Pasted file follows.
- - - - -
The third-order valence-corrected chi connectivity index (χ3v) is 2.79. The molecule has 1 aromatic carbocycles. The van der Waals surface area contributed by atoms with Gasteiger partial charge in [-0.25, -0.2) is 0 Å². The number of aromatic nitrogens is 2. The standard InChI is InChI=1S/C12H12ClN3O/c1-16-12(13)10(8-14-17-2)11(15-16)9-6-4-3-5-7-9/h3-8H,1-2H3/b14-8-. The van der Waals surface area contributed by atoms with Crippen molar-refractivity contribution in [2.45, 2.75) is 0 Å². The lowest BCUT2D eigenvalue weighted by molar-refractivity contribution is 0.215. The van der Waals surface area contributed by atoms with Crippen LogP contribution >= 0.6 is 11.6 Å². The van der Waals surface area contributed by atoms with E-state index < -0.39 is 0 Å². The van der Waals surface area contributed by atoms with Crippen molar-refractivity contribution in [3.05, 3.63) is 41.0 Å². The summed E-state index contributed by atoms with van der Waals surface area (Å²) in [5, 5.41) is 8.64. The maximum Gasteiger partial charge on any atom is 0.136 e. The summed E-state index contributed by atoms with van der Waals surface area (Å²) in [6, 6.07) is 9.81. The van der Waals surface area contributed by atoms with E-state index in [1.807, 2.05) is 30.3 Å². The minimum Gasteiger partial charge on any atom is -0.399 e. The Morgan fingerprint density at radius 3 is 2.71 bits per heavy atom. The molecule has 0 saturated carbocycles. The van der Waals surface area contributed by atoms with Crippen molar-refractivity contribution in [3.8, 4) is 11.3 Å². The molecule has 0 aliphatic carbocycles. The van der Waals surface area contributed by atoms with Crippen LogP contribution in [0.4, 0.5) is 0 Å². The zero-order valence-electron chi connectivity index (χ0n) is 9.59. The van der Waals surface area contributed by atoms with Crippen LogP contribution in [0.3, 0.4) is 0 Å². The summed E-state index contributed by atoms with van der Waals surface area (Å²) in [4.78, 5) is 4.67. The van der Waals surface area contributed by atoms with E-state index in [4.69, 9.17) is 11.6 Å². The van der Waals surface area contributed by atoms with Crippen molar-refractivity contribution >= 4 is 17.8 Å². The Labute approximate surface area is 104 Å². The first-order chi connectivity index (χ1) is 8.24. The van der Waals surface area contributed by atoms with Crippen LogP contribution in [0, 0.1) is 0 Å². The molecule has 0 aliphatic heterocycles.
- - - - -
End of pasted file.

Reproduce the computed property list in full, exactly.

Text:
The third-order valence-corrected chi connectivity index (χ3v) is 2.79. The molecule has 1 aromatic carbocycles. The van der Waals surface area contributed by atoms with Gasteiger partial charge in [-0.25, -0.2) is 0 Å². The number of aromatic nitrogens is 2. The standard InChI is InChI=1S/C12H12ClN3O/c1-16-12(13)10(8-14-17-2)11(15-16)9-6-4-3-5-7-9/h3-8H,1-2H3/b14-8-. The van der Waals surface area contributed by atoms with Crippen molar-refractivity contribution in [2.45, 2.75) is 0 Å². The lowest BCUT2D eigenvalue weighted by molar-refractivity contribution is 0.215. The van der Waals surface area contributed by atoms with Crippen LogP contribution >= 0.6 is 11.6 Å². The van der Waals surface area contributed by atoms with E-state index < -0.39 is 0 Å². The van der Waals surface area contributed by atoms with Crippen molar-refractivity contribution in [3.05, 3.63) is 41.0 Å². The summed E-state index contributed by atoms with van der Waals surface area (Å²) in [5, 5.41) is 8.64. The maximum Gasteiger partial charge on any atom is 0.136 e. The summed E-state index contributed by atoms with van der Waals surface area (Å²) in [6, 6.07) is 9.81. The van der Waals surface area contributed by atoms with E-state index in [1.807, 2.05) is 30.3 Å². The minimum Gasteiger partial charge on any atom is -0.399 e. The Morgan fingerprint density at radius 3 is 2.71 bits per heavy atom. The molecule has 0 saturated carbocycles. The van der Waals surface area contributed by atoms with Crippen molar-refractivity contribution in [3.8, 4) is 11.3 Å². The molecule has 0 aliphatic carbocycles. The van der Waals surface area contributed by atoms with Crippen LogP contribution in [0.4, 0.5) is 0 Å². The zero-order valence-electron chi connectivity index (χ0n) is 9.59. The van der Waals surface area contributed by atoms with Crippen LogP contribution in [0.3, 0.4) is 0 Å². The summed E-state index contributed by atoms with van der Waals surface area (Å²) in [4.78, 5) is 4.67. The van der Waals surface area contributed by atoms with E-state index in [4.69, 9.17) is 11.6 Å². The van der Waals surface area contributed by atoms with Crippen molar-refractivity contribution >= 4 is 17.8 Å². The Labute approximate surface area is 104 Å². The first-order chi connectivity index (χ1) is 8.24. The van der Waals surface area contributed by atoms with Crippen LogP contribution in [0, 0.1) is 0 Å². The molecule has 0 aliphatic heterocycles.